Until the early 1900s, midwifery was not a regulated profession. Women often learned skills of the trade by serving as apprentices to other practicing midwives, just as doctors were trained at the time (Sullivan). During this period, birth was considered a social event for women. The mother-to-be would find comfort from her female friends and relatives who gathered for the birth (Martin). It was common for midwives to serve minority and impoverished groups because they could not afford to seek out a physician for their care. For this reason, midwives were necessary among an immigrant population. They often served in the areas where they lived due to increased convenience for both the midwife and the expectant mother (Barnawi et al). Even though no formal training existed, midwives had to be extremely skilled in order to prevent complications for both the newborn and the mother. Experienced midwives could administer ergot fungi or instruct the woman to walk around to speed up the labor. They could intervene in cases of breech pregnancies, foreseeing these problems before they arose. An interesting example of this is Martha Ballard, a midwife who practiced in the early 1800s. She kept an invaluable diary detailing her work, and proudly wrote that although she had lost several infants over the years, she had never lost a mother (Sullivan). Midwives actually had a lower rate of passing infection to mothers than doctors did – because the germ theory had not yet been established, doctors went from tending sick patients to mothers in labor, whereas midwives only had to focus on the mother. Still, their care was seen as inferior to that of a male physician, especially as more information was available about the female reproductive system.  Yet the medical schools which taught this only accepted men (Martin). As medical technology continued to advance, midwives became almost obsolete. However, it is impossible to question the impact they made on the populations they served throughout the 1800s.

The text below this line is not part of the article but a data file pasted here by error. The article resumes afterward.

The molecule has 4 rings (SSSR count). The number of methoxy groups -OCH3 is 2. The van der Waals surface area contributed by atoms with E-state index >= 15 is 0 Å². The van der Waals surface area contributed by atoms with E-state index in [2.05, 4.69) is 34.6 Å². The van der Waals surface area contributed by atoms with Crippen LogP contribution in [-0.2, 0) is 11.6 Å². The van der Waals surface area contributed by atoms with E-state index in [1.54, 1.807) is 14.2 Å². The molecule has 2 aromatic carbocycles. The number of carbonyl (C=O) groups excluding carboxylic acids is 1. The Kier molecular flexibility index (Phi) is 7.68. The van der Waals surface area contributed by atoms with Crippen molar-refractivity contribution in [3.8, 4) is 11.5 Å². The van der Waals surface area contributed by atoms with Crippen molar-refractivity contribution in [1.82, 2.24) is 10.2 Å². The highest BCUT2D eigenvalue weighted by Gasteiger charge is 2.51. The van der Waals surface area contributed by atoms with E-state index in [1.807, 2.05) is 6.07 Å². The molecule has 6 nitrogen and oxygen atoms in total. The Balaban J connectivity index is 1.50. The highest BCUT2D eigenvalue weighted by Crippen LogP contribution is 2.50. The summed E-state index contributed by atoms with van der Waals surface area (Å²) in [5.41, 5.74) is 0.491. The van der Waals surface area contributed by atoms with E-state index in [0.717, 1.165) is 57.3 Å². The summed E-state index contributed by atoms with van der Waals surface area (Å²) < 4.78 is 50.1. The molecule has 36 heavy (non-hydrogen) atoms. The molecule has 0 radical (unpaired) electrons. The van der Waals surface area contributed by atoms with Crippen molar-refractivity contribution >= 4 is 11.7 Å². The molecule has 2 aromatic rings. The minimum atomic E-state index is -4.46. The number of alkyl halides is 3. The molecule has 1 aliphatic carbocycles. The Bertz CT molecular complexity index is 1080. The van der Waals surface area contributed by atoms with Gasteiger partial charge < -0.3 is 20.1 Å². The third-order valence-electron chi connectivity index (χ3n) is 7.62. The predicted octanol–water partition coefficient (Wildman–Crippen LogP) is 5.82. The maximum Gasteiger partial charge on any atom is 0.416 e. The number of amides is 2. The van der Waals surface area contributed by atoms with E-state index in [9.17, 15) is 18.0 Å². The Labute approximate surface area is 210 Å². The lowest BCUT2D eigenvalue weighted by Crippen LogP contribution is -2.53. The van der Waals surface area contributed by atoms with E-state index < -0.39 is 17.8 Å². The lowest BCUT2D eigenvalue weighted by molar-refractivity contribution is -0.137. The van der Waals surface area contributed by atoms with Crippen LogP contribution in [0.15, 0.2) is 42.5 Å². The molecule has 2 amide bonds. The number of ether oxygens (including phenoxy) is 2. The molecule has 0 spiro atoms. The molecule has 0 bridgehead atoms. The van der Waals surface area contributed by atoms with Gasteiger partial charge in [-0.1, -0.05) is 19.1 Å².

In exploring the Cincinnati birth and death records, a sample size of 87 births with midwives were found where both parents were listed as from Ireland. From these 87 births, 38 were attributed to just three midwives, a statistically significant amount.  These women were Elizabeth (Lizette) Wulfekuhl with 19 births, Amelia Grabo with nine births and Maria Sphener with ten. Of these women, an address was found for Lizette Wulfekuhl (Budd and Donnersberger Streets) and for Amelia Grabo (87 Martin Drive) in the 1870 Cincinnati Directory. The location of Wulfekuhl’s home explains her high rate of interaction with Irish mothers, as the Price Hill area was home to many Irish immigrants. Some of the births she attended were located on 7th Street, 6th Street, Sloo Street, and Barr Street, each of these locations being less than a three-block walk from her home. Additionally, Amelia Grabo lived in the Mount Adams neighborhood, another working class Irish neighborhood at the time, apparently with her mother or sister, who was listed in the directory as a cigar maker. She attended many births on 3rd Street, again a walk down the hill from her home. This information demonstrates that as predicted, these women lived near where they served.  Even though additional information about the backgrounds of these women is unavailable, searching the origins of the last names Grabo and Wulfekuhl reveals that they are strongly German. Perhaps these women were German immigrants, called upon to act as midwives for other women in addition to their ethnic German neighbors.